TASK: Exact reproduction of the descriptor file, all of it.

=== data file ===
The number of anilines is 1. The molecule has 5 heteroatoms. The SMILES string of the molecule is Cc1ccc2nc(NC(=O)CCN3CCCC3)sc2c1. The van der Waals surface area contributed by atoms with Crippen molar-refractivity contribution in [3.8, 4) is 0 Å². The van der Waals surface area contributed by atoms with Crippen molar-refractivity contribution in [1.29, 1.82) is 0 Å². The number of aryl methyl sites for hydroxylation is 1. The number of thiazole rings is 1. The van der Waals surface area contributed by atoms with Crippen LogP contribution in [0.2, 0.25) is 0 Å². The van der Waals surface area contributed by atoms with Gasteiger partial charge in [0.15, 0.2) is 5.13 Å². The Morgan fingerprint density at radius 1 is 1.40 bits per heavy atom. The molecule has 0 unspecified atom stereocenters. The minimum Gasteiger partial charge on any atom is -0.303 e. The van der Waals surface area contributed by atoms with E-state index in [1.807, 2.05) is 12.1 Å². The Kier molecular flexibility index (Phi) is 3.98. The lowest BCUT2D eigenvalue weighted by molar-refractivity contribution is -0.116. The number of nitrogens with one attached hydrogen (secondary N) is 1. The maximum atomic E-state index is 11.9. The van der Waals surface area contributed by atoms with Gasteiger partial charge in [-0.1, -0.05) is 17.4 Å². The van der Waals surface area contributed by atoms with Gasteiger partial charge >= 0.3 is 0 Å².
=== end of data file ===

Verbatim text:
The number of anilines is 1. The molecule has 5 heteroatoms. The SMILES string of the molecule is Cc1ccc2nc(NC(=O)CCN3CCCC3)sc2c1. The van der Waals surface area contributed by atoms with Crippen molar-refractivity contribution in [3.8, 4) is 0 Å². The van der Waals surface area contributed by atoms with Crippen molar-refractivity contribution in [1.29, 1.82) is 0 Å². The number of aryl methyl sites for hydroxylation is 1. The number of thiazole rings is 1. The van der Waals surface area contributed by atoms with Crippen LogP contribution in [0.2, 0.25) is 0 Å². The van der Waals surface area contributed by atoms with Gasteiger partial charge in [0.15, 0.2) is 5.13 Å². The Morgan fingerprint density at radius 1 is 1.40 bits per heavy atom. The molecule has 0 unspecified atom stereocenters. The minimum Gasteiger partial charge on any atom is -0.303 e. The van der Waals surface area contributed by atoms with E-state index in [1.807, 2.05) is 12.1 Å². The Kier molecular flexibility index (Phi) is 3.98. The lowest BCUT2D eigenvalue weighted by molar-refractivity contribution is -0.116. The number of nitrogens with one attached hydrogen (secondary N) is 1. The maximum atomic E-state index is 11.9. The van der Waals surface area contributed by atoms with Gasteiger partial charge in [-0.1, -0.05) is 17.4 Å². The van der Waals surface area contributed by atoms with Gasteiger partial charge >= 0.3 is 0 Å².